Since real life means I won’t get near my tv this week, it’s raining things I want to watch. First up and now streaming on Netflix UK is Alias Grace, based on from Margaret Atwood’s novel about real-life maid Grace Marks, convicted of two murders in Canada in 1843 and sentenced to life imprisonment as a result. Adapted by Sarah Polley, with a cast including Sarah Gadon, Anna Paquin and Zachary Levi, and coming hot on the heels of the astonishing Handmaid’s Tale, this looks pretty special in its own right. If I ever get time to watch it, I’ll report back forthwith.

If you need cheering up after Alias Grace, meantime, you could do far worse than dip into the return of Channel 4’s documentary series The Secret Life of 4 Year Olds (Tuesday, 8pm), which is the type of thing I wouldn’t normally bother with, but I caught a couple of episodes by chance last year and it is just adorable.

Also on the documentary front, albeit featuring considerably fewer dimples and nap breaks, BBC4 is repeating Ken Burns’s ten-part The Vietnam War around 11.30 on Saturday nights. (I’ve given up trying to understand scheduling practices.) Episode 1 was on this weekend, but you can catch up on iplayer if you’re so minded. I have to confess that 17 hours of war documentary is probably not something I’m going to be able to make time for, but word – from Jed, in particular – is that it’s excellent so if you can fit it in, it sounds like it’s more than worth the investment.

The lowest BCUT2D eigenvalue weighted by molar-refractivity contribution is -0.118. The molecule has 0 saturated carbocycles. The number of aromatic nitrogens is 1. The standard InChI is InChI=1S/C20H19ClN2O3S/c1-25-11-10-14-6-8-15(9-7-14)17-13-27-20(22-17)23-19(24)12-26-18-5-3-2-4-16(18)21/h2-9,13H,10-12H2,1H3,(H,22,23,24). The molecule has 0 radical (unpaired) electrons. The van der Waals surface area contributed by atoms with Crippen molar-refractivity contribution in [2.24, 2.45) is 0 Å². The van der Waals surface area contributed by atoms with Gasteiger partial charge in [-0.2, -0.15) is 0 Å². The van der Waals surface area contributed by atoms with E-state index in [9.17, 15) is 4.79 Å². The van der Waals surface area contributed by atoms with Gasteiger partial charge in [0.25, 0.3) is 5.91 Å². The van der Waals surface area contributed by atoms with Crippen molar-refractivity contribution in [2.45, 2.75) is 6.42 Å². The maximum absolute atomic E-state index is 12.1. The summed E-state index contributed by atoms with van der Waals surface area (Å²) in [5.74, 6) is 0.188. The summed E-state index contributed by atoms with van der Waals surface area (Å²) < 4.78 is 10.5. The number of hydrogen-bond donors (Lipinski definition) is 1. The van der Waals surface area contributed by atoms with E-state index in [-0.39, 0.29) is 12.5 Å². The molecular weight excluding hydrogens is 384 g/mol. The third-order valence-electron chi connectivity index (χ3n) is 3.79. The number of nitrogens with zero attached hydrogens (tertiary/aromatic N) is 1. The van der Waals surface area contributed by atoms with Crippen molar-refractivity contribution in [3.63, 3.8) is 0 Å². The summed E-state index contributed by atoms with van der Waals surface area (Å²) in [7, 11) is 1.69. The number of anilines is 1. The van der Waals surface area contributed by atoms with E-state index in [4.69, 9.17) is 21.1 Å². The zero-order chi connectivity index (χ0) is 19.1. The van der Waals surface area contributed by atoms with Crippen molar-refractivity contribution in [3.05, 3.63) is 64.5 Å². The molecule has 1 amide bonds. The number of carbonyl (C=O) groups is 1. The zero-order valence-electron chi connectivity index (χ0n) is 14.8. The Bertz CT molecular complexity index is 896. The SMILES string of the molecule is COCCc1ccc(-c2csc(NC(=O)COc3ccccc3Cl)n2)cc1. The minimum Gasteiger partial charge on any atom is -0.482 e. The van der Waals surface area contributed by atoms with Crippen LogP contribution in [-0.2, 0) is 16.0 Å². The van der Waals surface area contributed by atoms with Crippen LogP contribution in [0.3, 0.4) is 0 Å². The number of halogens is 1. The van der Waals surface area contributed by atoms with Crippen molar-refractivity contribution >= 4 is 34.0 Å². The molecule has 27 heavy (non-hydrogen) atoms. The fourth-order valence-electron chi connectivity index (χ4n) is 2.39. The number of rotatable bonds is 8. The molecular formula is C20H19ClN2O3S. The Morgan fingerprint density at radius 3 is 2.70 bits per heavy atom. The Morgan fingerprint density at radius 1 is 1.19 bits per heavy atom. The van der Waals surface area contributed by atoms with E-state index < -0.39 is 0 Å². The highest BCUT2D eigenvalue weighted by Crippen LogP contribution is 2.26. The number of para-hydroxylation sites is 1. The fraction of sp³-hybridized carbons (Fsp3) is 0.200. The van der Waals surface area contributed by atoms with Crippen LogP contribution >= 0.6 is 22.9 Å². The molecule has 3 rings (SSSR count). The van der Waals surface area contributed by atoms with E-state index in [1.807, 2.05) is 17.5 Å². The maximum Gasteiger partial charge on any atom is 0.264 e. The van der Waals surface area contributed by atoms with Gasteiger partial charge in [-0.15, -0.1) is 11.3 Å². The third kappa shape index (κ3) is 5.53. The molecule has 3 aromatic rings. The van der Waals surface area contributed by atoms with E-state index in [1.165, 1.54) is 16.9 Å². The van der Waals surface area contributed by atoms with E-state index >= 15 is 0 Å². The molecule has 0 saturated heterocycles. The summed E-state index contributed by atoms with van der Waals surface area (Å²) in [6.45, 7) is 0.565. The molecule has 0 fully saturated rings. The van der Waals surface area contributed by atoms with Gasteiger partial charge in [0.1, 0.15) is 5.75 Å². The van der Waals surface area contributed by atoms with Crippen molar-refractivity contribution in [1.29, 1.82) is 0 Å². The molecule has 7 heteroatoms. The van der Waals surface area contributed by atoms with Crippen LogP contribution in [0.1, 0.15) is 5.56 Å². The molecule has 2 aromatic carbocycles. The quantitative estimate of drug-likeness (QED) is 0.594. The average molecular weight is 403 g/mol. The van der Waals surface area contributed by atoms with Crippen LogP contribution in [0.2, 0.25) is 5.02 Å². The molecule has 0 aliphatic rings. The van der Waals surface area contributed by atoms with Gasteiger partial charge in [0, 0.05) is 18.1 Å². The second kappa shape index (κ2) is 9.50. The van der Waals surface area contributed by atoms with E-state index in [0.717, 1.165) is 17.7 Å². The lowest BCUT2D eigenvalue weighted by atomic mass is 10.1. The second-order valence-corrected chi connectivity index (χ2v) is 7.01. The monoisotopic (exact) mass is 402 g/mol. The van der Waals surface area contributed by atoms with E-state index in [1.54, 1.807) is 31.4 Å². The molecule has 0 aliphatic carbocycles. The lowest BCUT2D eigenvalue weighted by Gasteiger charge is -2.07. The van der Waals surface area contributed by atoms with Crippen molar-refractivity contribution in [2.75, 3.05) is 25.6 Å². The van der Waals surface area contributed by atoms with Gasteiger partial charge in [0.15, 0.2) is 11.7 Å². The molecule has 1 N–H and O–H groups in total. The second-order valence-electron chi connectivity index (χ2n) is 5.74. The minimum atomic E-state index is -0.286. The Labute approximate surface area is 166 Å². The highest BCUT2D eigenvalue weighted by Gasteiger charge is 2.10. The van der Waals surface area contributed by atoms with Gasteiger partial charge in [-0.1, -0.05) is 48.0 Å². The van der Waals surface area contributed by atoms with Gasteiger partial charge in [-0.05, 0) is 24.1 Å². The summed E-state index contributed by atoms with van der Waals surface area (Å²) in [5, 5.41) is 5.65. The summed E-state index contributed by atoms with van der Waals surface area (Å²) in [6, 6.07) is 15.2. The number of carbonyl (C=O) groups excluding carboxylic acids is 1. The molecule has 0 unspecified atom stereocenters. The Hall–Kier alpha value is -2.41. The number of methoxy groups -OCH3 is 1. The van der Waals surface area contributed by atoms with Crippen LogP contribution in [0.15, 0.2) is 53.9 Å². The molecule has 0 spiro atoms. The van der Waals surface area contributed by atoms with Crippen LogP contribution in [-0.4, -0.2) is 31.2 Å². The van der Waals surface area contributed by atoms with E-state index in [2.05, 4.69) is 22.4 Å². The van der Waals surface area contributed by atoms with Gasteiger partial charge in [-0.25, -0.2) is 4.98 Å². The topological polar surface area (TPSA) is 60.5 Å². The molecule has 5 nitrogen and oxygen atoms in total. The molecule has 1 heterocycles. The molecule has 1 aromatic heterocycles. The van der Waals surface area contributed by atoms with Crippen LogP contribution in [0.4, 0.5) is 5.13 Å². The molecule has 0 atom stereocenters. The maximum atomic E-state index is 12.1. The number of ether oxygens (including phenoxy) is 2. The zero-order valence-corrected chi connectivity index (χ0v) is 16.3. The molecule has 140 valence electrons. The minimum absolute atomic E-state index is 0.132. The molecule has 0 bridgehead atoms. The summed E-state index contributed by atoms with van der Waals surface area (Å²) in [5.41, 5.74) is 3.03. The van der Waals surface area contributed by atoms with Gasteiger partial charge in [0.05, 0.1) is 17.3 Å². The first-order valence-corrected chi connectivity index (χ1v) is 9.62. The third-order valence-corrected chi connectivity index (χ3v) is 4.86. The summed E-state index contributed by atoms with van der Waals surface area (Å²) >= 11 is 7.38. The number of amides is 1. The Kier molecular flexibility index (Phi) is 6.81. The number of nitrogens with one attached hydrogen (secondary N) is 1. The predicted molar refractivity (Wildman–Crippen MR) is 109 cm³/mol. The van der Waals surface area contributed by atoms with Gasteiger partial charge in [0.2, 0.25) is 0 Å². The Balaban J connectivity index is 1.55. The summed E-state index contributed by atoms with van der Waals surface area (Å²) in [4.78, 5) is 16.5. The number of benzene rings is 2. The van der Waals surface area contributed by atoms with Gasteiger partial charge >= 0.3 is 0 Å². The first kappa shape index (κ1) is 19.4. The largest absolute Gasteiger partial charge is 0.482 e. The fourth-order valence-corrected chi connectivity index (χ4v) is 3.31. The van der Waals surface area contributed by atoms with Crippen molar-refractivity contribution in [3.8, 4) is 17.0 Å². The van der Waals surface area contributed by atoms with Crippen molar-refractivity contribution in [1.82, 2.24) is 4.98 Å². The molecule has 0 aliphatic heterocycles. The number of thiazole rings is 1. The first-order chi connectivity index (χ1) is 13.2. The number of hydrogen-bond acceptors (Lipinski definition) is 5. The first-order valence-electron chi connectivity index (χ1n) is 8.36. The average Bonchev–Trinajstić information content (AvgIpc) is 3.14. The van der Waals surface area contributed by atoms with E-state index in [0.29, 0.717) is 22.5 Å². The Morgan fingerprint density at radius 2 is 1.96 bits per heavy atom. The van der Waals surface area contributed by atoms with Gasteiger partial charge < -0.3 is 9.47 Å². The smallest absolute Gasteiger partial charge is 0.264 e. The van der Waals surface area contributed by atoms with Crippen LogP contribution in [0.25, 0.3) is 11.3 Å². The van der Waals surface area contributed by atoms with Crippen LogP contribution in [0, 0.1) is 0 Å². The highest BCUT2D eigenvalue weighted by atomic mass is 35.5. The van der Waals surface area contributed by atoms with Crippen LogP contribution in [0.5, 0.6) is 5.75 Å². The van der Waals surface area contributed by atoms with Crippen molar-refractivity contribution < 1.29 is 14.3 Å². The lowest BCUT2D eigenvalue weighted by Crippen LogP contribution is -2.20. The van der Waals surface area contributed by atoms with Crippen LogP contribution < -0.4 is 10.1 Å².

The big news as far as unpopcult is concerned though, is the return of our beloved, demented Blindspot. Season 3 kicks off tonight (Monday) at 10pm on Sky Living and the even bigger news is that Ennis Esmer’s magnificent RICH DOTCOM – RICH DOTCOM! – is joining the cast on a recurring basis. We’ve been promised he’ll appear in at least ten episodes; Jed and I have been so excited since we heard, we’ve been close to combusting. RICH DOTCOM, you guys! I’ll be doing weekly – very possibly slightly hysterical – reviews as usual, and let me just say this now: if PAT DOTCOM were to happen, it would make my year.

Public Service Announcement 46 of 2017: Jim Clark: The Quiet Champion; 66 Days